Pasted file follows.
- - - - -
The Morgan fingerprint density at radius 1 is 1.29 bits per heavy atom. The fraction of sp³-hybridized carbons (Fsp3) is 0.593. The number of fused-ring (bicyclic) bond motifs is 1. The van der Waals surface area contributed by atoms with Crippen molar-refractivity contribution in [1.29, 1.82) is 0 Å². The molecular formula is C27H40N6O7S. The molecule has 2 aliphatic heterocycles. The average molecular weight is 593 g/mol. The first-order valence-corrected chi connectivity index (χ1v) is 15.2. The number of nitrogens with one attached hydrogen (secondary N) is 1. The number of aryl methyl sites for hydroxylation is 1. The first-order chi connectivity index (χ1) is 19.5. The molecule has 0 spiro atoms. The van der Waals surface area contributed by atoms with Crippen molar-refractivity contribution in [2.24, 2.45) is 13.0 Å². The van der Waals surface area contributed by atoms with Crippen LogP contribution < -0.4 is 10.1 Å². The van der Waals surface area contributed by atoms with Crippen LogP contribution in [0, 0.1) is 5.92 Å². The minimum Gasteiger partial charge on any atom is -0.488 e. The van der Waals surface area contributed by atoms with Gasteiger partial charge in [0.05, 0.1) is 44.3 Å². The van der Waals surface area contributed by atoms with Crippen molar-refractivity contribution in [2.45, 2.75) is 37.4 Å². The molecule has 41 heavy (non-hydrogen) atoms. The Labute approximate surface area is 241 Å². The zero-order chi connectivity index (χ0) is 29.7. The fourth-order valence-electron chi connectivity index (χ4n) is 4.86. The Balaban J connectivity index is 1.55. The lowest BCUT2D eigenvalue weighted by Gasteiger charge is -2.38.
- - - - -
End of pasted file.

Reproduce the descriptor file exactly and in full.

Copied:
The Morgan fingerprint density at radius 1 is 1.29 bits per heavy atom. The fraction of sp³-hybridized carbons (Fsp3) is 0.593. The number of fused-ring (bicyclic) bond motifs is 1. The van der Waals surface area contributed by atoms with Crippen molar-refractivity contribution in [1.29, 1.82) is 0 Å². The molecular formula is C27H40N6O7S. The molecule has 2 aliphatic heterocycles. The average molecular weight is 593 g/mol. The first-order valence-corrected chi connectivity index (χ1v) is 15.2. The number of nitrogens with one attached hydrogen (secondary N) is 1. The number of aryl methyl sites for hydroxylation is 1. The first-order chi connectivity index (χ1) is 19.5. The molecule has 0 spiro atoms. The van der Waals surface area contributed by atoms with Crippen molar-refractivity contribution in [2.24, 2.45) is 13.0 Å². The van der Waals surface area contributed by atoms with Crippen LogP contribution < -0.4 is 10.1 Å². The van der Waals surface area contributed by atoms with Crippen LogP contribution in [0, 0.1) is 5.92 Å². The minimum Gasteiger partial charge on any atom is -0.488 e. The van der Waals surface area contributed by atoms with Gasteiger partial charge in [0.05, 0.1) is 44.3 Å². The van der Waals surface area contributed by atoms with Crippen molar-refractivity contribution in [2.45, 2.75) is 37.4 Å². The molecule has 41 heavy (non-hydrogen) atoms. The Labute approximate surface area is 241 Å². The zero-order chi connectivity index (χ0) is 29.7. The fourth-order valence-electron chi connectivity index (χ4n) is 4.86. The Balaban J connectivity index is 1.55. The lowest BCUT2D eigenvalue weighted by Gasteiger charge is -2.38.